“We fought till the end,” said senior midfielder Jimmy Lannon, who remained on the field for the entire 110 minutes of regulation and overtime play. “We left nothing on the field and we had no regrets at the end of the game, which I think is the most important thing. While the result was pretty disappointing, considering what we fought for this year, no one doubts all our hard work to get there, so there are no regrets. We fought all year and we fought until the end.”
After 20 more scoreless minutes, the scoreboard remained 1-1, stifling any chance that either team had of sharing the conference title with Dartmouth and Brown.
“I think we had some very good chances,” Haber said in regard to the momentum during the two overtime halves. “[Zagorski] made a ridiculous save in overtime, but we had some chances that could have varied that could have tilted it our way.”
After 10 weeks marked by a 13-game undefeated streak, a winning out of conference record and not being shut out by an opposing team, the Red put a close to the 2011 season. In an announcement made yesterday during the NCAA selection show, it also became official that Cornell would not earn a spot in the NCAA Tournament. With this outcome, seniors Kyle Parsons, Will Ogden, Scott Caldwell, Chase Aaronson and Lannon ended their collegiate careers.
“This group of seniors I couldn’t be more proud of [and] all that we’ve had to go through the ups and downs and peaks and valleys in the last two plus years,” Zawislan said. “They have always focused on improving themselves and this team in any way they could on and off the field.”
The program has also shifted greatly over the past three years since Zawislan came to Cornell in spring 2009.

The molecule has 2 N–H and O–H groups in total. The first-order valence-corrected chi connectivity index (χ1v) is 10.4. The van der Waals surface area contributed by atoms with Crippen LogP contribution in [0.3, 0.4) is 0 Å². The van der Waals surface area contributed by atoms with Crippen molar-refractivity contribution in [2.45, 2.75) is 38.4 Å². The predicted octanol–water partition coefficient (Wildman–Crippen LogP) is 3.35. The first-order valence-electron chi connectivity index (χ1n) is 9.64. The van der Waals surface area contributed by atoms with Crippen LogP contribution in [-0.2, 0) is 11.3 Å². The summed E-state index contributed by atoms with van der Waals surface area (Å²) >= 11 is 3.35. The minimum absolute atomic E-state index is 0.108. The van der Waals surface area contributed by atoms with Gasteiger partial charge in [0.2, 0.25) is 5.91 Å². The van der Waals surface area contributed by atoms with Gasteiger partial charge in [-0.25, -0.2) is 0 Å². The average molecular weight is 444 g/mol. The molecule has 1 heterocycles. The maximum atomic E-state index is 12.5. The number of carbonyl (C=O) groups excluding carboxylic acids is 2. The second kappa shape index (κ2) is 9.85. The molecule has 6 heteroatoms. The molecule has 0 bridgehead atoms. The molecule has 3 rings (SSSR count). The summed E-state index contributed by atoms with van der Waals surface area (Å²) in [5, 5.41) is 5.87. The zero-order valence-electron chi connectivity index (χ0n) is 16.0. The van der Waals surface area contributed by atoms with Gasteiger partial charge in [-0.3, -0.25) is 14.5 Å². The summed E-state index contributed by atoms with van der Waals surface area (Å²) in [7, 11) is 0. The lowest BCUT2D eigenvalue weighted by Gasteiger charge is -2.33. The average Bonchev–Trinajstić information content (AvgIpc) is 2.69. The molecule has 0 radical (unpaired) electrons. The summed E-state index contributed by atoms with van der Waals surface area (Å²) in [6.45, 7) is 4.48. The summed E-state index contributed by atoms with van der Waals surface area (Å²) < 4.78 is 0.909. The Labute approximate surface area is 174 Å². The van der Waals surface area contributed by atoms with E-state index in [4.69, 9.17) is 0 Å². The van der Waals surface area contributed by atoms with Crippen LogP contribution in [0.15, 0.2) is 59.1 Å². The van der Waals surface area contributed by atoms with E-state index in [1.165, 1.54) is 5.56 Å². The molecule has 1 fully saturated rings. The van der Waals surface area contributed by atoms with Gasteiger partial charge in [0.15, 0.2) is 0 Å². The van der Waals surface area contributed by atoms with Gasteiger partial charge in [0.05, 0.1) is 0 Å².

“Since coach [Zawislan] has been here, the program has turned around so much and the expectations have turned around so much,” Parsons said. “Coming off of last year, I think that some people outside of the program, their expectations were a little bit lower, but we knew inside ourselves and inside the program that we had more in us.”
Since the seniors’ rookie season, the program has improved from a 1-15 record — where the team lost every in-conference game — to a 8-2-6 record, where the Red finished fourth in the league.
“The mentality of the team this year had such a dramatic shift and we realized that we can play on the national scene,” Parsons said. “That is going to be very valuable for the program moving forward with the new guys and all the guys returning because they know where the bar is now and I think that that has to be considered the biggest positive in this whole thing in where the program goes now. I think the future for this program is bright.”
Perhaps there is another force besides Zawislan that can be accredited for some of the positive change in the team.
“The entire environment and atmosphere of the program has changed,” Lannon said. “There is a winning attitude and there is a commitment to being better every day. That is the one thing we can be most proud of. [The seniors] really changed this program for the better and these younger guys are going to run with it.”
This winning attitude and dedication to their sport became clear over the season, as the seniors’ passion for soccer shined through. While Parsons and Lannon leave behind a legacy defined by commitment and dedication, the underclassmen are already ready to keep the momentum moving and continue into the future.
“I would never have guessed at the beginning of the year we would have [achieved so much],” Haber said. “I’m shocked and amazed at how well we did this year and I am very excited moving forward.”
Original Author: Lauren Ritter